ICI knowledge applied to circular economy

A former ICI scientist who has worked at the Wilton Centre for over four decades says that the same scientific knowledge once used to develop products in the 1970s is now being harnessed to recycle them.  

In 1977 Intertek employee John Dale was only 16 and one of 70,000 ICI employees across Teesside when he first entered the industry giant’s headquarters near Redcar just three years after it opened.

He started on the same day as his colleague Julian Barwick, who now also works for Wilton Centre occupier Intertek, with the men possessing an impressive 92 years of combined experience.

John, now 63, had a passion for chemistry from an early age but ultimately chose to pursue a career with ICI instead of going to university. “You were working with some of the best scientists in the world and were well looked after,” he said. “It was like being part of an extended family, offering security and a job for life.”

ICI provided employees with a bank, a heavily subsidised restaurant, a bar and a travel agent, with the company also supporting John to continue his education.

“Twenty years ago, it wouldn’t have even entered your mind to think there would be no ICI or British Steel on Teesside,” said John.

After the break-up of the company, John and Julian were among the many employees who decided to stay at the Wilton Centre, where the combination of their expertise, the facilities and its location has continued to attract new occupiers. A number of them are now focused on the development of new methods to break down and re-use ICI products as part of Teesside’s emerging circular economy.

“Mura Technology, for example, has been based here for more than five years and is about to open a world first plastic recycling plant,” said Claire Morton, Wilton Centre’s Leasing and Assistant Asset Manager. “Another more recent arrival, Stuff4Life, is winning awards for its technology which extracts the raw materials from discarded polyester workwear to make new protective clothing.”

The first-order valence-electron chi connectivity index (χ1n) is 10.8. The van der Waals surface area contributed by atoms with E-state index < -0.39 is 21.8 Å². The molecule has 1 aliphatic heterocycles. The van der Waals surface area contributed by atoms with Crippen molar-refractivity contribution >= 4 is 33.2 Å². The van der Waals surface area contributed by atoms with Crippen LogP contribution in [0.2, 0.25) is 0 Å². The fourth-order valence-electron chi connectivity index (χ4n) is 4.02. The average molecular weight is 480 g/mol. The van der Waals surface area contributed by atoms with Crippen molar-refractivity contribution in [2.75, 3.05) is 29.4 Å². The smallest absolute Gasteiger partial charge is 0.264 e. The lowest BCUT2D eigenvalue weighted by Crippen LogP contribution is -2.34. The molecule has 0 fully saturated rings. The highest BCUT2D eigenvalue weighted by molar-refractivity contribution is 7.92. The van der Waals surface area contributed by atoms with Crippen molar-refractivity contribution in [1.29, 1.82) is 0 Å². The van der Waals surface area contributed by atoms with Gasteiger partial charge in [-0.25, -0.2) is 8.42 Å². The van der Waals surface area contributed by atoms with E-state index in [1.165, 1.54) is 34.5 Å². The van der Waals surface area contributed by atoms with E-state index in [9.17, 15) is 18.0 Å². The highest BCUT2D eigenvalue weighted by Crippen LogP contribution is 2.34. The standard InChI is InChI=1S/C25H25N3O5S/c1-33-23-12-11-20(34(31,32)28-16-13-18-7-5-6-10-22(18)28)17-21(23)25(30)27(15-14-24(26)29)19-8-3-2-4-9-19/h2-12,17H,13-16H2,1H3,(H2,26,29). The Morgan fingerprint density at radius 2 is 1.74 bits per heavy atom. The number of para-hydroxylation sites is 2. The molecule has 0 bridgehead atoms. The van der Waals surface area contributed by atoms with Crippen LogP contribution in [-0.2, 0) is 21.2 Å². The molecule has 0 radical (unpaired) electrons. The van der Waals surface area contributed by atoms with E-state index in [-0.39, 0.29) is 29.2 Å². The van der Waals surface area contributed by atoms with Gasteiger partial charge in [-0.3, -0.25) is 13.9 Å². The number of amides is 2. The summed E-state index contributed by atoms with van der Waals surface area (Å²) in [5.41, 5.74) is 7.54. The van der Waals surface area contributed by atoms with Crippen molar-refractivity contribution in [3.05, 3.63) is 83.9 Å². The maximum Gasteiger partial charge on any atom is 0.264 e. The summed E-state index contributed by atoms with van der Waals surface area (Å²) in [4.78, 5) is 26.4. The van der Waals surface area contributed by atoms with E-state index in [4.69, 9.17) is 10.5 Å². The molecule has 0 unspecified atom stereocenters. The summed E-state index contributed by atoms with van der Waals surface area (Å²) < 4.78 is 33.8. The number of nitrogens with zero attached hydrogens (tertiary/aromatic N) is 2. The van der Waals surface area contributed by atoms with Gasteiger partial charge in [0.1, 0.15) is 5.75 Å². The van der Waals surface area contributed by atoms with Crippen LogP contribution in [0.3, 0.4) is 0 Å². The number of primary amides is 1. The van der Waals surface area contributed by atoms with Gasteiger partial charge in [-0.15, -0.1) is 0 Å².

John joined Intertek in 2007, working in the same offices and laboratories from his ICI days.

“The reason I get out of bed in the morning is because I still love the science”

Intertek is a FTSE-100 listed company which delivers Total Quality Assurance (TQA) solutions to every industry, across 100 countries worldwide, with – it says – services touching almost every aspect of life, from the ordinary to the incredible.

“One of the things we do is ensure new products are safe to go on sale,” said John. “The reason I get out of bed in the morning is because I still love the science and the value it brings to society.”

He added: “The whole economy of the world has changed since the days of ICI. It’s like sailing a yacht and suddenly there’s a sea change.”

“ICI was producing disposable materials like single use polythene bags; now Intertek is heavily focused on recycling. But the knowledge which allowed us to produce those materials in the first place is now being transferred into the circular economy, allowing us to reduce waste and increase lifecycles.”

Nonetheless, John says that the transition towards a more sustainable world must be undertaken with caution. “In the drive to ensure products are sustainable, we must also ensure that each product is safe and does not pose any unforeseen risks to consumer health. At Intertek, we are helping businesses across the globe to ensure the quality, safety and sustainability of their products.”

Intertek is one of more than 50 Wilton Centre occupiers: one of nine sites in the UK and Ireland owned by the Pioneer Group. Pioneer’s portfolio covers four million sq. ft and is valued at £1 billion.